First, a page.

Just as digital strategy took a backseat to home office necessity, governance gave way to relaxed rules and open structures. These will prove to be wins in the long-term both for enterprises and their employees; enterprises were forced into uncomfortable territory by the Corona pandemic, but the gains in flexibility will likely be a boon to productivity. But businesses still need to protect their infrastructure – centralized or not – and ensure data privacy and security. As Gartner’s “6 Trends on the Gartner Hype Cycle for the Digital Workplace, 2020” reports, one of the trends from 2020 has been “Bring your own thing to the digital workplace.” This means that a lot of employee-owned devices, like “fitness bands, smart lights, air filters, voice assistants, smart earbuds” or even mobile phones, tablets, and laptops, are now connected to or interact regularly with enterprise systems. The question for enterprise IT is how to ensure the security of their environment and how to protect data privacy. This might entail VPNs, approval processes, defining how and when certain devices may be used with enterprise systems. These are governance questions, and they will form the backbone of any digital workplace strategy going forward.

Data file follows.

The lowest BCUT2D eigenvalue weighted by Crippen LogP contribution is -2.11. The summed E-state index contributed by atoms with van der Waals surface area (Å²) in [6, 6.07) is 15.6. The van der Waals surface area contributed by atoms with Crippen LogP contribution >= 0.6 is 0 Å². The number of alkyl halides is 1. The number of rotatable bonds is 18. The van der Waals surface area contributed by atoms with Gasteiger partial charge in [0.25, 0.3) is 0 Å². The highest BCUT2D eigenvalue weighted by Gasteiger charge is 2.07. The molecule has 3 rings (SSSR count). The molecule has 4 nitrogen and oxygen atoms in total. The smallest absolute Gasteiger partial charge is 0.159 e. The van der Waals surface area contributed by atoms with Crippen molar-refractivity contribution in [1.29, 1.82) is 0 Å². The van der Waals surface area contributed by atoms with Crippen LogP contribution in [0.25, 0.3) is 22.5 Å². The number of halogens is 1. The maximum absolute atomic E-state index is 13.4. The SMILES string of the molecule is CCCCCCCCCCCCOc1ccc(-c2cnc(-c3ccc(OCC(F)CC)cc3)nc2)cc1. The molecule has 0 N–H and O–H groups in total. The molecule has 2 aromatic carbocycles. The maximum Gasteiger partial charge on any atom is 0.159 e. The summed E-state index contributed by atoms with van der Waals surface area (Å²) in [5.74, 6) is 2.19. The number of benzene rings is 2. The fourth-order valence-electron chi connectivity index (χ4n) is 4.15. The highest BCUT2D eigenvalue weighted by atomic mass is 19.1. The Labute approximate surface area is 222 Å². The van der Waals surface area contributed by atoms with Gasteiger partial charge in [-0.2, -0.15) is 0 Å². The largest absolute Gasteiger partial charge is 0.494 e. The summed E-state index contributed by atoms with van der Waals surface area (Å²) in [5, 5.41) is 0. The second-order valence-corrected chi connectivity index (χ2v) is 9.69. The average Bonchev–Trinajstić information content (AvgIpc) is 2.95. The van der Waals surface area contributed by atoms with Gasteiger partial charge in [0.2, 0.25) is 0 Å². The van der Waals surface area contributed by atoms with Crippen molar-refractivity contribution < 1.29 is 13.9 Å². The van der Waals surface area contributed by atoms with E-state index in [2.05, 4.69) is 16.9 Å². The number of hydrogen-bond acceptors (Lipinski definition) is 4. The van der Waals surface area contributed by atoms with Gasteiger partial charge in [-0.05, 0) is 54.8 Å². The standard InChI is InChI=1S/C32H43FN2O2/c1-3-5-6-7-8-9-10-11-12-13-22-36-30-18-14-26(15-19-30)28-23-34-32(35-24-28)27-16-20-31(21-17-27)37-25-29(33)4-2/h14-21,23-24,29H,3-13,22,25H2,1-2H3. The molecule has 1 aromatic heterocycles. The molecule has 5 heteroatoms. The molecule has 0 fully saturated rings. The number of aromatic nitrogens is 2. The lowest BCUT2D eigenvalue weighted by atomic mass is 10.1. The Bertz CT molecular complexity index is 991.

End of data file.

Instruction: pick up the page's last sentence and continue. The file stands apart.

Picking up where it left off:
3.) Process Automation
Once the strategy and governance questions have been settled, enterprises will want to automate the processes for accessing digital workplace solutions, installing and managing security and data privacy protocols, and where necessary, approving and on-boarding the use of employee-owned devices for access to enterprise IT. This step is crucial to making sure your employees can work without unnecessary delays or bureaucratic hurdles. It will also add to productivity and enhance the overall quality of workplace satisfaction. Process automation will include enterprise app marketplaces as well as a robust intranet where processes can be communicated and documented, and employees can collaborate on business-critical activities no matter where or how they work.
From Pandemic to Strategy
How do you take the environment you have, gifted to you by unexpected and extreme circumstances, and turn it into a long-term and sustainable digital workplace strategy?